Paula Modersohn-Becker Museum

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The Paula-Modersohn-Becker-Museum, Böttcherstraße, Bremen.

The Paula Modersohn-Becker Museum in Bremen, Germany, is the first museum in the world devoted to a female artist. Modersohn-Becker (1876–1907) was one of the most important early Expressionists, and the museum features key works from each of her creative periods.


Construction of the museum was commissioned by the businessman and art patron Ludwig Roselius, who assigned the sculptor, craftsman and architect Bernhard Hoetger to design it. Hoetger had become acquainted with Modersohn-Becker while in Paris, and created a unique Brick Expressionist building in her memory. Opened in 1927, the museum now counts as one of the key works of expressionist architecture in Germany. The collection features works covering the artist's entire career, from the early pictures of her training years in Berlin to the paintings she created in Paris in 1906-07, in which she most fully realised her artistic vision.

In 1935 local Nazis attacked the art and architecture of the Paula Modersohn-Becker Museum.[1] Ludwig Roselius ignored this but Hitler denounced the art at the September 1936 Nuremberg NSDAP rally and Roselius contemplated suicide. Barbara Goette[2] intervened on Roselius' behalf and Hitler declared the Böttcherstrasse as a monument of 'degenerate art'; the offensive works, including the Paula Modersohn-Becker Museum would not have to be demolished. In exchange Ludwig Roselius pumped capital into Focke-Wulf aircraft company.[3]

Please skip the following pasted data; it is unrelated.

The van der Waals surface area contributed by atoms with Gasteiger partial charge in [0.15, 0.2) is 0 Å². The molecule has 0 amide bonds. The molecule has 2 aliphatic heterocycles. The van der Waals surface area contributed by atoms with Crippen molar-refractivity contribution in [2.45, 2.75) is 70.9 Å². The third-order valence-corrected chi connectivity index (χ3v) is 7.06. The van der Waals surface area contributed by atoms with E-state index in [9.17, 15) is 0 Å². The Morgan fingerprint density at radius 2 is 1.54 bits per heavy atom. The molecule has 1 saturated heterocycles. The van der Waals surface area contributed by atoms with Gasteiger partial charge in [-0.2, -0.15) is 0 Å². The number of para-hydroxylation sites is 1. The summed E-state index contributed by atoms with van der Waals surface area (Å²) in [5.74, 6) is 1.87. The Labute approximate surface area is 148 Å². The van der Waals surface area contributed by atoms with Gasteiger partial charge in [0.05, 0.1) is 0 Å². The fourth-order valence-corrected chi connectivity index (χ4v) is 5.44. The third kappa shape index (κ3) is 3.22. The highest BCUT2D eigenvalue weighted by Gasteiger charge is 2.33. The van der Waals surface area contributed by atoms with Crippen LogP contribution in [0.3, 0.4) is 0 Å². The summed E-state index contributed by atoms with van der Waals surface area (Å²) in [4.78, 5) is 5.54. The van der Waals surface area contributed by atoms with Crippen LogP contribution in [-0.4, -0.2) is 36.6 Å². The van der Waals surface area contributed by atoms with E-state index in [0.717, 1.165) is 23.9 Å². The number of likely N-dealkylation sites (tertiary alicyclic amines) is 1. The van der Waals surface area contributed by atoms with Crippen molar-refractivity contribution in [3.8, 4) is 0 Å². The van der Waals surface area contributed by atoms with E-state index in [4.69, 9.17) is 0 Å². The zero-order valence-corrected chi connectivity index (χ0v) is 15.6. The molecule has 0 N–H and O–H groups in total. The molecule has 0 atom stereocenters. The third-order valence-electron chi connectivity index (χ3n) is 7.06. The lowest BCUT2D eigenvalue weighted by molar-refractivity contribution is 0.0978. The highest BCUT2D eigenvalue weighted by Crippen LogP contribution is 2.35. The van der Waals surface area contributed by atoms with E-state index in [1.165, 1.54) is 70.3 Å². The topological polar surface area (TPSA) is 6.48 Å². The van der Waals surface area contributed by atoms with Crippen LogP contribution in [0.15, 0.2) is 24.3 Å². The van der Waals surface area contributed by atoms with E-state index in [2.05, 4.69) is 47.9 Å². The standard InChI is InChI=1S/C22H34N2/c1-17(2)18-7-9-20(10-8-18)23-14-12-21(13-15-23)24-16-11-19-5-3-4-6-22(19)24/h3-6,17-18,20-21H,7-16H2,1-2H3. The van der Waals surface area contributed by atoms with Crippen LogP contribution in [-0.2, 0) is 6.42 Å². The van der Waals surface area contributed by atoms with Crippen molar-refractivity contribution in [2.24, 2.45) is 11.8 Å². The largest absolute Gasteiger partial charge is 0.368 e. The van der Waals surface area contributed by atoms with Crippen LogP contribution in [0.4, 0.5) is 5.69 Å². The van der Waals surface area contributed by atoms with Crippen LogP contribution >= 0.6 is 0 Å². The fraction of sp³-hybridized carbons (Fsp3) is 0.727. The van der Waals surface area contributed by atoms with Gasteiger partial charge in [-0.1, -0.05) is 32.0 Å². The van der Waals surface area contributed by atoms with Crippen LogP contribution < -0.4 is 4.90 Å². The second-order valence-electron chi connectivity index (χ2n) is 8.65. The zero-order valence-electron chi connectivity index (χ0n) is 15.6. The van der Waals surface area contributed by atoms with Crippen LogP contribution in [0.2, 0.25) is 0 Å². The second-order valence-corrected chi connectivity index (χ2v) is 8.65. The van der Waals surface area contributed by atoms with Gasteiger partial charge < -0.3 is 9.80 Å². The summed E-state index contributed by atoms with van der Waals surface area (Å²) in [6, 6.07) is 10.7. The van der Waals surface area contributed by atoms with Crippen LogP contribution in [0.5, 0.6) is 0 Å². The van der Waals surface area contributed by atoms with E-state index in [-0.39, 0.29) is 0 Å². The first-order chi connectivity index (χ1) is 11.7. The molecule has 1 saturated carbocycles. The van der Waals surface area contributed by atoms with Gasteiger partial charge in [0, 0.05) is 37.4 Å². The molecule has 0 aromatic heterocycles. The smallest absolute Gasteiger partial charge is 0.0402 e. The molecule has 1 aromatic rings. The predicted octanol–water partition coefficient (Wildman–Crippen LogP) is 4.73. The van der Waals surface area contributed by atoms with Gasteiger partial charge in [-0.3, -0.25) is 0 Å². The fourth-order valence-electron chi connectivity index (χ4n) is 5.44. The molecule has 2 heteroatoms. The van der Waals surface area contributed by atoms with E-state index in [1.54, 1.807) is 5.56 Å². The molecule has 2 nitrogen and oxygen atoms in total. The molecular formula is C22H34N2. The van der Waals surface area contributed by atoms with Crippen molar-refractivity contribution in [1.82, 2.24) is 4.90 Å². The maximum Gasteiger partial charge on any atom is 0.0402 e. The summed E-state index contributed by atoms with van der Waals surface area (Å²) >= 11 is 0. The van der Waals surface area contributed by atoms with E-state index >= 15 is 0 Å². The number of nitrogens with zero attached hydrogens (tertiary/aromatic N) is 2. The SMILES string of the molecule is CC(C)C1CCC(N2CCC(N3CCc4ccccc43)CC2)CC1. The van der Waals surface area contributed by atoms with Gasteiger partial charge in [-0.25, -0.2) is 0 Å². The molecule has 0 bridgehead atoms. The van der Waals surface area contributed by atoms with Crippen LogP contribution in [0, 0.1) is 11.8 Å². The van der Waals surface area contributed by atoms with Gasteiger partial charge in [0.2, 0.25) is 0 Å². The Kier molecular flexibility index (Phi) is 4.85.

Important paintings and drawings from Roselius's collection are supplemented by works on loan from the Paula Modersohn-Becker Foundation. Besides Paula's works, the museum also owns the most extensive collection of works by Bernhard Hoetger (1874–1949). The rooms that he designed are now used for special exhibitions of classic modern art.

Since 1973, the building has been listed under the monument protection act.[4]

The museum is run by the Böttcherstraße GmbH company, named after its location on the architecturally significant Böttcherstraße.

Since 2005, Jenny Holzer's electronic homage For Paula Modersohn-Becker has been permanently installed in the stairwell.[5]

See also[edit]


  1. ^ Das Schwarze Korps; 24/10/1935; pages 11,34
  2. ^ Ludwig Roselius: Ein Nachruf von Barbara Goette, Bremisches Jahrbuch, 1951, viewed on 25/3/2016
  3. ^ Leidig, Ludwig. Bombshell. sbpra 2013. ISBN 978-1-62516-346-2
  4. ^ "Database of Landesamt für Denkmalpflege Bremen #1503,T". (in German)
  5. ^ Jenny Holzer Archived 2011-07-19 at the Wayback Machine. Museum website. (in German)

External links[edit]

Coordinates: 53°04′30″N 8°48′21″E / 53.07500°N 8.80583°E / 53.07500; 8.80583